I was lucky enough to have lived a life before ArtCenter.
What do I mean when I say this? For one, I had a background in biology and worked in a virology laboratory. I got my undergraduate degree in English from the University of North Carolina at Chapel Hill. I have enjoyed learning since childhood and studying keeps me engaged, curious. It’s part of why I was so drawn to science, then literature, then art. All are fueled by an investigatory drive.
ArtCenter was a great place for me, even if I had my head in the clouds. As a student, I was at least a decade older than most of my fellow classmates. During my time there, the college was attempting to lend the fine art discipline the same esteem traditionally associated with its design departments. The MFA program took off with added faculty, visiting artists, and studios on campus.
I was still observing and investigating, but now my thinking and making became more experimental, fostered by a sense of play. My sculpture and installation work was becoming more conceptual. But I didn’t have to adhere to an established scientific method or write lucid prose in order to say what I wanted.
At a certain point, I had an epiphany. I allowed myself to be a fine artist, and that was that.
At ArtCenter, a lot of wonderful, useful design was obviously happening, but fine artists had less “finished product “ to show. Our faculty treated us as serious artists, but to students in other majors, we must have looked as though we were wasting a lot of time talking about philosophy and meaning – and trying lots of things that didn’t work out in our messy studios downstairs in the Hilltop building.
Coming up with a sustaining idea is the hardest part of the process for a fine artist. It begs the question, what does one even make art about in a world like ours? There’s a period of nurturing one’s own ideas, and, frankly, a period where one cobbles together a body of work that no one really asked for. Fine artists, in my experience, are generally motivated by a poet’s desire to do something meaningful within the culture, to give a gift to the world.
Of course, different artists work in different ways. Personally, I’m not as interested in my inner psychology or a signature style as in cultivating an outward gaze. My art is more a reaction to the wonder of being alive in such an extravagant cosmos, at this time and in this place.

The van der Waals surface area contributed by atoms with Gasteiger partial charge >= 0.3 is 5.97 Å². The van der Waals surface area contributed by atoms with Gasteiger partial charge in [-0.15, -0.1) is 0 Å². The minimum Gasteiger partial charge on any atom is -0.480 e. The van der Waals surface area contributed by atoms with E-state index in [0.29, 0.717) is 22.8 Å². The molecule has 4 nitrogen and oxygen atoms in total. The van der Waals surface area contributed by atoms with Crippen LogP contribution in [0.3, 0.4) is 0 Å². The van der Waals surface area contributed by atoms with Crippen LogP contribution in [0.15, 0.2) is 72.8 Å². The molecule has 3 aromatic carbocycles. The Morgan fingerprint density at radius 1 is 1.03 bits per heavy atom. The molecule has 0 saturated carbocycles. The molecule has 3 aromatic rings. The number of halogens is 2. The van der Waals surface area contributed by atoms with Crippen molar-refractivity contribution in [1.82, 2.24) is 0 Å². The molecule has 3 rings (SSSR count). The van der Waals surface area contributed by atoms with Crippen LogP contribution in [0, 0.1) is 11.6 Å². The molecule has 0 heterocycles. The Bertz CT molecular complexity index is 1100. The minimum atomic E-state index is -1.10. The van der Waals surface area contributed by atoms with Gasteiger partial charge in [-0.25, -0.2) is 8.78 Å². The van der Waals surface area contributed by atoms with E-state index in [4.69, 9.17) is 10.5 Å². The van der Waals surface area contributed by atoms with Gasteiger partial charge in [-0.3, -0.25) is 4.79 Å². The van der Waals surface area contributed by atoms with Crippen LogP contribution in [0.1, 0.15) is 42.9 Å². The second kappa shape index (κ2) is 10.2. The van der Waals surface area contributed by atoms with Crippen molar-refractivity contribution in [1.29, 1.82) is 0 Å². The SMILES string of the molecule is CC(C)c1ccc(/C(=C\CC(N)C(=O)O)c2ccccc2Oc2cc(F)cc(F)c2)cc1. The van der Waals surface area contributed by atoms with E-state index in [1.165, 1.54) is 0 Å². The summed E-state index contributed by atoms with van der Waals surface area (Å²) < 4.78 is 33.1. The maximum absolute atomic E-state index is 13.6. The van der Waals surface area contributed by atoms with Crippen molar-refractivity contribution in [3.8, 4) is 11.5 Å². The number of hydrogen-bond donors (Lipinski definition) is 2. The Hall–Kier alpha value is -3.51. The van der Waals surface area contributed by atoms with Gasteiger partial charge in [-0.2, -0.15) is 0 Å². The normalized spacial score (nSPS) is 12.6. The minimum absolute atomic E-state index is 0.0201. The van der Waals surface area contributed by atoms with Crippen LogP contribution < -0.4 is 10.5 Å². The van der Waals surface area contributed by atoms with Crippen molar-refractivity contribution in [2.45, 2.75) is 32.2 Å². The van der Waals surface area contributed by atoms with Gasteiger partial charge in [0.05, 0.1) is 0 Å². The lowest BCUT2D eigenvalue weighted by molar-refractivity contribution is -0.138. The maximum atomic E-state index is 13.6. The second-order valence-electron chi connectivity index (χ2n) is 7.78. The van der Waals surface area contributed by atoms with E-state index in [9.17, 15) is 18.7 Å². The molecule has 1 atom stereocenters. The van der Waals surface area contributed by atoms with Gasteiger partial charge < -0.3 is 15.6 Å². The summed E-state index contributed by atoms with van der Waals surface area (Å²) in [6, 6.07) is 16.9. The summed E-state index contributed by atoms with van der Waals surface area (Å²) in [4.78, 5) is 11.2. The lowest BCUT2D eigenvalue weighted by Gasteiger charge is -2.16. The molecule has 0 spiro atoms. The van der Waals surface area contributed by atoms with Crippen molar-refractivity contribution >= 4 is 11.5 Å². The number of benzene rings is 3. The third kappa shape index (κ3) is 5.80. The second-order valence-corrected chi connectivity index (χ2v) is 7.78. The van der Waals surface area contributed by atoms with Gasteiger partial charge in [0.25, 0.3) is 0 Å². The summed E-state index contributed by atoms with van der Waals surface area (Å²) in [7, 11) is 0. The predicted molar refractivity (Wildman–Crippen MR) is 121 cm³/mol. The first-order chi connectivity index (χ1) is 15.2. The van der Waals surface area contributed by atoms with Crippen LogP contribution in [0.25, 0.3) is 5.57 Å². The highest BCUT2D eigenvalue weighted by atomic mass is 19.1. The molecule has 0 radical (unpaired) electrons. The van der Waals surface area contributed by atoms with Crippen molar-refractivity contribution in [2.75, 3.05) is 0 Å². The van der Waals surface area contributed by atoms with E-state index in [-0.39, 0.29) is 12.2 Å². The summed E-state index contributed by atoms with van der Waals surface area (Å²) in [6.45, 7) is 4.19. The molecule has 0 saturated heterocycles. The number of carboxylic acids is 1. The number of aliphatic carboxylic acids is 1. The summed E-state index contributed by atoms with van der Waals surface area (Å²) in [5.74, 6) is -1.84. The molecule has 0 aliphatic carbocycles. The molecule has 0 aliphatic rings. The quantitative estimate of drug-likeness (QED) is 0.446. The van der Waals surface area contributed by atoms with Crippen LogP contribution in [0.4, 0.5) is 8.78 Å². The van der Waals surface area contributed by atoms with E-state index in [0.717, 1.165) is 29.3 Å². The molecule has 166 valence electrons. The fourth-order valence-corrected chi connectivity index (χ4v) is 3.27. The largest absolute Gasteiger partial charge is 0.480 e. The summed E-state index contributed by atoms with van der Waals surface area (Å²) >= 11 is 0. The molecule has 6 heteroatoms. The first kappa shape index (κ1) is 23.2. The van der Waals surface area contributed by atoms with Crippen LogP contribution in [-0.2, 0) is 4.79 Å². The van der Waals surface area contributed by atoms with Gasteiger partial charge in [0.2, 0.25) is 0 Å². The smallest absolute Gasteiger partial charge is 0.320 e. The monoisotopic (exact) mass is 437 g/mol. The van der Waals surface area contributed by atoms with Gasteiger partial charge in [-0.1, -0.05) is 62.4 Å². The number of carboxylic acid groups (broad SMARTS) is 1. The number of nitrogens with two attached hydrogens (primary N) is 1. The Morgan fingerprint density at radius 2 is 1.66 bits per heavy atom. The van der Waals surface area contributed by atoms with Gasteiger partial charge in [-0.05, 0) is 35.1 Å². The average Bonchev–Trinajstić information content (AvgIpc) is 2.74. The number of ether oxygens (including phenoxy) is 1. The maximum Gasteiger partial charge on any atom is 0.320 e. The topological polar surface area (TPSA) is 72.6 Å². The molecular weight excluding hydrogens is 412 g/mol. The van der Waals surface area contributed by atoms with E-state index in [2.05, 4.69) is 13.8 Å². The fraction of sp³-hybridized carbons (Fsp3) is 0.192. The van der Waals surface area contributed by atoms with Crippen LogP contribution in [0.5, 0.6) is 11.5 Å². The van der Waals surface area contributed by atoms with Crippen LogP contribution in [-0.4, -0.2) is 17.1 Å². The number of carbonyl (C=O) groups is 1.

It’s tough to tell someone to just “be creative.” What does that even mean? It starts with not putting the act of creating on a pedestal. Creating doesn’t have to be your sole reason for existing. I try to think of it more like a job I’m kind of made to perform. Once you remove any unnecessary prestige attached to it, creating becomes something accessible, something that’s passed down through the ages. I had to lower my own expectations so that I wasn’t paralyzed by the fear of trying.
Artists must ask themselves certain essential questions in these difficult times. How do we manage to get by? How can we all contribute? I promised myself when I started out that I would try to develop a path where I’d not get bored with my own work. My art can be formal and quite simple, dense, or tragically funny, but I’m always trying to see better and respond with authenticity. I’m uncomfortable with the current emphasis on “branding” – it sounds like we’re all products. I want viewers to experience being human in real time and space, open to mystery and slippery insights. The question I always return to is, “what would keep me engaged enough to keep learning and working for a lifetime?”
Of course, I don’t have all the answers. I try to address pressing issues, such as consumerism in the natural world, history and time, human longing for transcendence. Then I get to work making stuff in the studio. I would love to slow the world down, and encourage us to be aware of its extravagant beauty and wonder in a physical way, instead of staring at phones and screens 24/7. In that way, I’m swimming against the current. As a fine artist, I’m just one small part of a movement that is attempting to enhance the fabric of our culture. I’m just doing my part.
The question remains, what part can YOU play?
MFA 86 Art
Artist, Lynn Aldrich Studios